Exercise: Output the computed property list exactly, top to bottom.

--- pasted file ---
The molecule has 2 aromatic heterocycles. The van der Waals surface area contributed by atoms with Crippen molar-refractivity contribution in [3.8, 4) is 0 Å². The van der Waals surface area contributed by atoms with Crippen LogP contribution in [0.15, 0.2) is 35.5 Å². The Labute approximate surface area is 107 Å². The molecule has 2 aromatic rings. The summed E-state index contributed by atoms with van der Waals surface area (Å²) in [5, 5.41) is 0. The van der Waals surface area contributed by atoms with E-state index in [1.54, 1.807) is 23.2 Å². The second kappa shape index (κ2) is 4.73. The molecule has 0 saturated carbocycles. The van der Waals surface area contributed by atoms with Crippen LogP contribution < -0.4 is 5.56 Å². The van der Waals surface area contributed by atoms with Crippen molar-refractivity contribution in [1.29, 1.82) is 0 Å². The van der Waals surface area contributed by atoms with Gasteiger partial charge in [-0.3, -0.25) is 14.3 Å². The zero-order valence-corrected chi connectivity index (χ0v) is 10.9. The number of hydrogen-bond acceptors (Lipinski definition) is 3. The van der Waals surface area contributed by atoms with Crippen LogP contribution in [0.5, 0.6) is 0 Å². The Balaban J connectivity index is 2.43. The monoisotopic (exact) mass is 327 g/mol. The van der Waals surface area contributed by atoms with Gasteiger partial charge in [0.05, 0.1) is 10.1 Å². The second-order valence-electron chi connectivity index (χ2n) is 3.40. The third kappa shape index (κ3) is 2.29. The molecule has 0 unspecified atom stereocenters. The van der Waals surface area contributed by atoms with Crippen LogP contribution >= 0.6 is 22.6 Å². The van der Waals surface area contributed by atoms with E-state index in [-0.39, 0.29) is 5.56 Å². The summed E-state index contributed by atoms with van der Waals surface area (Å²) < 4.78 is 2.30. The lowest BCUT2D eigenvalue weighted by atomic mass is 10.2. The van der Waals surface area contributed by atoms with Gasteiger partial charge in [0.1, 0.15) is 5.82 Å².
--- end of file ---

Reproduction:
The molecule has 2 aromatic heterocycles. The van der Waals surface area contributed by atoms with Crippen molar-refractivity contribution in [3.8, 4) is 0 Å². The van der Waals surface area contributed by atoms with Crippen LogP contribution in [0.15, 0.2) is 35.5 Å². The Labute approximate surface area is 107 Å². The molecule has 2 aromatic rings. The summed E-state index contributed by atoms with van der Waals surface area (Å²) in [5, 5.41) is 0. The van der Waals surface area contributed by atoms with E-state index in [1.54, 1.807) is 23.2 Å². The second kappa shape index (κ2) is 4.73. The molecule has 0 saturated carbocycles. The van der Waals surface area contributed by atoms with Crippen LogP contribution < -0.4 is 5.56 Å². The van der Waals surface area contributed by atoms with Crippen molar-refractivity contribution in [1.29, 1.82) is 0 Å². The van der Waals surface area contributed by atoms with Gasteiger partial charge in [-0.3, -0.25) is 14.3 Å². The zero-order valence-corrected chi connectivity index (χ0v) is 10.9. The number of hydrogen-bond acceptors (Lipinski definition) is 3. The van der Waals surface area contributed by atoms with Crippen LogP contribution in [0.5, 0.6) is 0 Å². The Balaban J connectivity index is 2.43. The monoisotopic (exact) mass is 327 g/mol. The van der Waals surface area contributed by atoms with Gasteiger partial charge in [0.05, 0.1) is 10.1 Å². The second-order valence-electron chi connectivity index (χ2n) is 3.40. The third kappa shape index (κ3) is 2.29. The molecule has 0 unspecified atom stereocenters. The van der Waals surface area contributed by atoms with Crippen LogP contribution >= 0.6 is 22.6 Å². The van der Waals surface area contributed by atoms with E-state index in [-0.39, 0.29) is 5.56 Å². The summed E-state index contributed by atoms with van der Waals surface area (Å²) < 4.78 is 2.30. The lowest BCUT2D eigenvalue weighted by atomic mass is 10.2. The van der Waals surface area contributed by atoms with Gasteiger partial charge in [0.1, 0.15) is 5.82 Å².